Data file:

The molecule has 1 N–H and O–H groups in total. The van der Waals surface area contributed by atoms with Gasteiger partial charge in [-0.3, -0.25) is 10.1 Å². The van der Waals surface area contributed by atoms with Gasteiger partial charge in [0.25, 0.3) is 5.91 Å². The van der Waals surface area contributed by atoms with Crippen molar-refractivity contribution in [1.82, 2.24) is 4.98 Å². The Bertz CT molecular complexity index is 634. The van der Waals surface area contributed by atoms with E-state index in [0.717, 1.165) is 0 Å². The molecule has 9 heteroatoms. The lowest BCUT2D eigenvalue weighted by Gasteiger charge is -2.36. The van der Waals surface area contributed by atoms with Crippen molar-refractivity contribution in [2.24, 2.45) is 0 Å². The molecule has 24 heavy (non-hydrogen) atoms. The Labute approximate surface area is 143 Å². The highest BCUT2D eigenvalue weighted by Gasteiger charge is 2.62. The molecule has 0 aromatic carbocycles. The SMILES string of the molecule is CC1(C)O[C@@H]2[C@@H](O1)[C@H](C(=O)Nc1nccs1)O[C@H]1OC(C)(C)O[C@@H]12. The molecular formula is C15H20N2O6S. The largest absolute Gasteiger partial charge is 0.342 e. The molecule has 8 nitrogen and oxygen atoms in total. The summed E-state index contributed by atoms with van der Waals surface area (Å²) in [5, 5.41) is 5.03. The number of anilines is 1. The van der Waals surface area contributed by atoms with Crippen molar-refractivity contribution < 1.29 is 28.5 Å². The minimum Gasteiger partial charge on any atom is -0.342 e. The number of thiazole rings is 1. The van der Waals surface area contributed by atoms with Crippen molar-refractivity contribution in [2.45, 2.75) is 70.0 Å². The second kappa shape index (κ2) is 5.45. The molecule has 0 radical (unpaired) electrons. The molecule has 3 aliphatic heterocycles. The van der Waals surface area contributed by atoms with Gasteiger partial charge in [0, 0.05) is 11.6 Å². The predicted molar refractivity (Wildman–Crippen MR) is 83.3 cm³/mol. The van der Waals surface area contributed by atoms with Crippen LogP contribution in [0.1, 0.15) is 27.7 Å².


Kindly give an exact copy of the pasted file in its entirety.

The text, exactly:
The molecule has 1 N–H and O–H groups in total. The van der Waals surface area contributed by atoms with Gasteiger partial charge in [-0.3, -0.25) is 10.1 Å². The van der Waals surface area contributed by atoms with Gasteiger partial charge in [0.25, 0.3) is 5.91 Å². The van der Waals surface area contributed by atoms with Crippen molar-refractivity contribution in [1.82, 2.24) is 4.98 Å². The Bertz CT molecular complexity index is 634. The van der Waals surface area contributed by atoms with E-state index in [0.717, 1.165) is 0 Å². The molecule has 9 heteroatoms. The lowest BCUT2D eigenvalue weighted by Gasteiger charge is -2.36. The van der Waals surface area contributed by atoms with Crippen molar-refractivity contribution in [2.24, 2.45) is 0 Å². The molecule has 24 heavy (non-hydrogen) atoms. The Labute approximate surface area is 143 Å². The highest BCUT2D eigenvalue weighted by Gasteiger charge is 2.62. The molecule has 0 aromatic carbocycles. The SMILES string of the molecule is CC1(C)O[C@@H]2[C@@H](O1)[C@H](C(=O)Nc1nccs1)O[C@H]1OC(C)(C)O[C@@H]12. The molecular formula is C15H20N2O6S. The largest absolute Gasteiger partial charge is 0.342 e. The molecule has 8 nitrogen and oxygen atoms in total. The summed E-state index contributed by atoms with van der Waals surface area (Å²) in [5, 5.41) is 5.03. The number of anilines is 1. The van der Waals surface area contributed by atoms with Crippen molar-refractivity contribution < 1.29 is 28.5 Å². The minimum Gasteiger partial charge on any atom is -0.342 e. The number of thiazole rings is 1. The van der Waals surface area contributed by atoms with Crippen molar-refractivity contribution in [2.45, 2.75) is 70.0 Å². The second kappa shape index (κ2) is 5.45. The molecule has 0 radical (unpaired) electrons. The molecule has 3 aliphatic heterocycles. The van der Waals surface area contributed by atoms with Gasteiger partial charge in [0, 0.05) is 11.6 Å². The predicted molar refractivity (Wildman–Crippen MR) is 83.3 cm³/mol. The van der Waals surface area contributed by atoms with Crippen LogP contribution in [0.1, 0.15) is 27.7 Å².